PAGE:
I have been very quiet lately, mostly because we have been traveling. We had planned a very busy summer before we knew we were going to move, so that became the crazy factor that rendered all traveling plans crazier. But we were committed. So we went to Quebec for almost three weeks to visit my family and had a great time (I especially love seeing my kids interact with their cousins). Then we were back for a week of frantic unpacking (which included two trips to ikea, putting up six different pieces of furniture, and taking all of our food out of our boxes). Then we hit the road again, this time bound for Kelowna where Zak’s family has a small orchard.

My son had an amazing time there helping around the property. He found some working gloves that were almost not double the size of his hands and picked up some wood, helped his grandmother garden, helped thin the apple and pear crop and ate way too many marshmallows by the campfire. But now we’re back home, which means back to unpacking mode. Or at least trying to make sense of our space or what little is left of it.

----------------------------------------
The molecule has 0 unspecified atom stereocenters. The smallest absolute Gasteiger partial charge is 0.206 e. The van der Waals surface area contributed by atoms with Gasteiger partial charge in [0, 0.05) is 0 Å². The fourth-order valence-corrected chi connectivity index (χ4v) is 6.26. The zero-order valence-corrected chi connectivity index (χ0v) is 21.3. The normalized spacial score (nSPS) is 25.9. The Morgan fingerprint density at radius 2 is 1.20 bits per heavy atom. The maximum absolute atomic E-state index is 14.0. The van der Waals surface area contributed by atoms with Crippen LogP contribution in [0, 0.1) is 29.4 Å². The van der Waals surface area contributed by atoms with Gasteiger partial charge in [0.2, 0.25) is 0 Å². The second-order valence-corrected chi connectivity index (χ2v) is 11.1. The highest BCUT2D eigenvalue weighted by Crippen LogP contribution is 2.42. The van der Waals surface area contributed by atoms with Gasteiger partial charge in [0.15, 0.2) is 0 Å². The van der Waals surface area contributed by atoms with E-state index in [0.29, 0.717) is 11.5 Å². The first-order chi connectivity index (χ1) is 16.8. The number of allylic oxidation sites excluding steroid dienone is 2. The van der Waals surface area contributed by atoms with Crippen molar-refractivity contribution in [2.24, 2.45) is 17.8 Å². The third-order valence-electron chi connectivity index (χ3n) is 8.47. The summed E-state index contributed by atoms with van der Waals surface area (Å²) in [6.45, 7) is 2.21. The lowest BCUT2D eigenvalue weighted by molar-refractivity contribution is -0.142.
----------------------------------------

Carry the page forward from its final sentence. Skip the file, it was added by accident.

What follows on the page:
In the meantime, my baby has grown like crazy. Not in size, mind you, but in abilities. She is definitely walking around holding on to furniture now, and she’s getting more sturdy on her feet. She started waving bye-bye a couple weeks ago, but now she obviously understands what the words bye-bye mean as she will wave when we ask her to. She is lightning fast when crawling, and she’s starting to play more games like peek-a-boo. When I was blowing up my son’s camping mat in Kelowna, she crawled to it and lied down on it, as to pretend she was sleeping. She is shy with strangers but quickly warms up, and she is quite simply a cutie pie.

Zak, the kids and Sherpa

My family

Here is a photo of the family that could have been: Zak, the kids and Sherpa, the dog we had to give to my in-laws because he was too nervous around our son. Well, he’s just the same with the baby: she loved him to bits and always crawled to him, but he hated to be the object of that attention and ended up growling at her a few times. He’s definitely not to be trusted around the kids, although he’s doing much better around our son now that he can throw balls.